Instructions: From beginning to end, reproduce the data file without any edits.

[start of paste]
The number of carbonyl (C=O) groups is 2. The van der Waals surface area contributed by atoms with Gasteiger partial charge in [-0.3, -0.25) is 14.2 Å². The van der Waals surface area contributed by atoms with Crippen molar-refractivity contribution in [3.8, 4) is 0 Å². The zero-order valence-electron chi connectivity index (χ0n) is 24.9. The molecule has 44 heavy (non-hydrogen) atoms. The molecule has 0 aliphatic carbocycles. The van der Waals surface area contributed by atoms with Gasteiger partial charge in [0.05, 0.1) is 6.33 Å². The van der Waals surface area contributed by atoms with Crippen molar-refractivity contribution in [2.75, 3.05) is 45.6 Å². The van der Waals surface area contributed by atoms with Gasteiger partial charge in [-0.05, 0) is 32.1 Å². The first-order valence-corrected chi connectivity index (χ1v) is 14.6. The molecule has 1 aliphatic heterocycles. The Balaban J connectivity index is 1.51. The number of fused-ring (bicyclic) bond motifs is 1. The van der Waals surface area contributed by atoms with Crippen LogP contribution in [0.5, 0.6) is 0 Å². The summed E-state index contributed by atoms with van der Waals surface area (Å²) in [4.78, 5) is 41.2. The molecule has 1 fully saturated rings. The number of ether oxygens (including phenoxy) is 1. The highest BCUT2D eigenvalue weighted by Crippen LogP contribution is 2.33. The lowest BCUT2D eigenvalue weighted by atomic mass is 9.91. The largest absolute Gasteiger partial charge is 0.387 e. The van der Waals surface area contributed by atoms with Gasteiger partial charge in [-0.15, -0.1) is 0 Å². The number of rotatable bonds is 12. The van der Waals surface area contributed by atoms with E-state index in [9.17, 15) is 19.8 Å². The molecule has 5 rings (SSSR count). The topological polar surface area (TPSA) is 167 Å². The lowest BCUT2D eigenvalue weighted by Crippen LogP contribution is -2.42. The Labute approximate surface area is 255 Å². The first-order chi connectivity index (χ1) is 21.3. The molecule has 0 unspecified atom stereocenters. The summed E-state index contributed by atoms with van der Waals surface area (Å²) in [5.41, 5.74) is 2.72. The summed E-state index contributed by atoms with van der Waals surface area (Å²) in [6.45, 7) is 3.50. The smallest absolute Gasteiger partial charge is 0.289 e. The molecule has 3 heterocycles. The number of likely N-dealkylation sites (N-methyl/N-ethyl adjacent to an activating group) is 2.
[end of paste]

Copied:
The number of carbonyl (C=O) groups is 2. The van der Waals surface area contributed by atoms with Gasteiger partial charge in [-0.3, -0.25) is 14.2 Å². The van der Waals surface area contributed by atoms with Crippen molar-refractivity contribution in [3.8, 4) is 0 Å². The zero-order valence-electron chi connectivity index (χ0n) is 24.9. The molecule has 44 heavy (non-hydrogen) atoms. The molecule has 0 aliphatic carbocycles. The van der Waals surface area contributed by atoms with Gasteiger partial charge in [0.05, 0.1) is 6.33 Å². The van der Waals surface area contributed by atoms with Crippen molar-refractivity contribution in [2.75, 3.05) is 45.6 Å². The van der Waals surface area contributed by atoms with Gasteiger partial charge in [-0.05, 0) is 32.1 Å². The first-order valence-corrected chi connectivity index (χ1v) is 14.6. The molecule has 1 aliphatic heterocycles. The Balaban J connectivity index is 1.51. The number of fused-ring (bicyclic) bond motifs is 1. The van der Waals surface area contributed by atoms with Crippen LogP contribution in [0.5, 0.6) is 0 Å². The summed E-state index contributed by atoms with van der Waals surface area (Å²) in [4.78, 5) is 41.2. The molecule has 1 fully saturated rings. The number of ether oxygens (including phenoxy) is 1. The highest BCUT2D eigenvalue weighted by Crippen LogP contribution is 2.33. The lowest BCUT2D eigenvalue weighted by atomic mass is 9.91. The largest absolute Gasteiger partial charge is 0.387 e. The van der Waals surface area contributed by atoms with Gasteiger partial charge in [-0.15, -0.1) is 0 Å². The number of rotatable bonds is 12. The van der Waals surface area contributed by atoms with E-state index in [9.17, 15) is 19.8 Å². The molecule has 5 rings (SSSR count). The topological polar surface area (TPSA) is 167 Å². The lowest BCUT2D eigenvalue weighted by Crippen LogP contribution is -2.42. The Labute approximate surface area is 255 Å². The first-order chi connectivity index (χ1) is 21.3. The molecule has 0 unspecified atom stereocenters. The summed E-state index contributed by atoms with van der Waals surface area (Å²) in [5.41, 5.74) is 2.72. The summed E-state index contributed by atoms with van der Waals surface area (Å²) in [6.45, 7) is 3.50. The smallest absolute Gasteiger partial charge is 0.289 e. The molecule has 3 heterocycles. The number of likely N-dealkylation sites (N-methyl/N-ethyl adjacent to an activating group) is 2.